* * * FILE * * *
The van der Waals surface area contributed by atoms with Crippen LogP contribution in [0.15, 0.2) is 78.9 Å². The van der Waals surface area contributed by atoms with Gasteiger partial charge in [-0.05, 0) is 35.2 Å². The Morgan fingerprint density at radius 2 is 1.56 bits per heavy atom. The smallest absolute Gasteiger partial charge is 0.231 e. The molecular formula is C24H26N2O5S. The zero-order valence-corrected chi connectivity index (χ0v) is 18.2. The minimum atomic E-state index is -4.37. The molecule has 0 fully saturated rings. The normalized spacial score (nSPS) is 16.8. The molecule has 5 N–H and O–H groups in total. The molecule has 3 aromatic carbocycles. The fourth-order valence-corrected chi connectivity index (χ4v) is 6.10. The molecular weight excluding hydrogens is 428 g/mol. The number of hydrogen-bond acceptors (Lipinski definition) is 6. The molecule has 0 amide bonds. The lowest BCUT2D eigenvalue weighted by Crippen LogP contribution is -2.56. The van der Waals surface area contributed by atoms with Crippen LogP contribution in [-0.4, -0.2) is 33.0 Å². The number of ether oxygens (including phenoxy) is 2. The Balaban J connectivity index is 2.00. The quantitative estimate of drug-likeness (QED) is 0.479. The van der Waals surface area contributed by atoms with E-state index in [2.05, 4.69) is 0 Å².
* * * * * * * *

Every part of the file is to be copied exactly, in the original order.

The van der Waals surface area contributed by atoms with Crippen LogP contribution in [0.15, 0.2) is 78.9 Å². The van der Waals surface area contributed by atoms with Gasteiger partial charge in [-0.05, 0) is 35.2 Å². The Morgan fingerprint density at radius 2 is 1.56 bits per heavy atom. The smallest absolute Gasteiger partial charge is 0.231 e. The molecular formula is C24H26N2O5S. The zero-order valence-corrected chi connectivity index (χ0v) is 18.2. The minimum atomic E-state index is -4.37. The molecule has 0 fully saturated rings. The normalized spacial score (nSPS) is 16.8. The molecule has 5 N–H and O–H groups in total. The molecule has 3 aromatic carbocycles. The fourth-order valence-corrected chi connectivity index (χ4v) is 6.10. The molecular weight excluding hydrogens is 428 g/mol. The number of hydrogen-bond acceptors (Lipinski definition) is 6. The molecule has 0 amide bonds. The lowest BCUT2D eigenvalue weighted by Crippen LogP contribution is -2.56. The van der Waals surface area contributed by atoms with Crippen LogP contribution in [-0.4, -0.2) is 33.0 Å². The number of ether oxygens (including phenoxy) is 2. The Balaban J connectivity index is 2.00. The quantitative estimate of drug-likeness (QED) is 0.479. The van der Waals surface area contributed by atoms with E-state index in [2.05, 4.69) is 0 Å².